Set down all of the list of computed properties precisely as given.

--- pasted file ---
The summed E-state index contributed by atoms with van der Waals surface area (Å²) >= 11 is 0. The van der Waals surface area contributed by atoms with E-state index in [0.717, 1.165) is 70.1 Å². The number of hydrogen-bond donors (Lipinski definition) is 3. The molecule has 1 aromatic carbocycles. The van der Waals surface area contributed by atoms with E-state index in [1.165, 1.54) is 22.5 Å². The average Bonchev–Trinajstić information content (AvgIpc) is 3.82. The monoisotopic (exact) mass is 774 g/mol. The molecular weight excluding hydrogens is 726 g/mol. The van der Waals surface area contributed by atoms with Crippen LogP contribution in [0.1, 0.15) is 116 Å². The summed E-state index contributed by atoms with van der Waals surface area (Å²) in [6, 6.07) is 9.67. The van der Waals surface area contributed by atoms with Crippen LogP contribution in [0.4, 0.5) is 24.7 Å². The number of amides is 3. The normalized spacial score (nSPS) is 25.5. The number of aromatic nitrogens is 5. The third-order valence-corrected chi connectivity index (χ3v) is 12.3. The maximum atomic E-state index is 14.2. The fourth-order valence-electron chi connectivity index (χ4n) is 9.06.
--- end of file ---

The summed E-state index contributed by atoms with van der Waals surface area (Å²) >= 11 is 0. The van der Waals surface area contributed by atoms with E-state index in [0.717, 1.165) is 70.1 Å². The number of hydrogen-bond donors (Lipinski definition) is 3. The molecule has 1 aromatic carbocycles. The van der Waals surface area contributed by atoms with E-state index in [1.165, 1.54) is 22.5 Å². The average Bonchev–Trinajstić information content (AvgIpc) is 3.82. The monoisotopic (exact) mass is 774 g/mol. The molecular weight excluding hydrogens is 726 g/mol. The van der Waals surface area contributed by atoms with Crippen LogP contribution in [0.1, 0.15) is 116 Å². The summed E-state index contributed by atoms with van der Waals surface area (Å²) in [6, 6.07) is 9.67. The van der Waals surface area contributed by atoms with Crippen LogP contribution in [0.4, 0.5) is 24.7 Å². The number of amides is 3. The normalized spacial score (nSPS) is 25.5. The number of aromatic nitrogens is 5. The third-order valence-corrected chi connectivity index (χ3v) is 12.3. The maximum atomic E-state index is 14.2. The fourth-order valence-electron chi connectivity index (χ4n) is 9.06.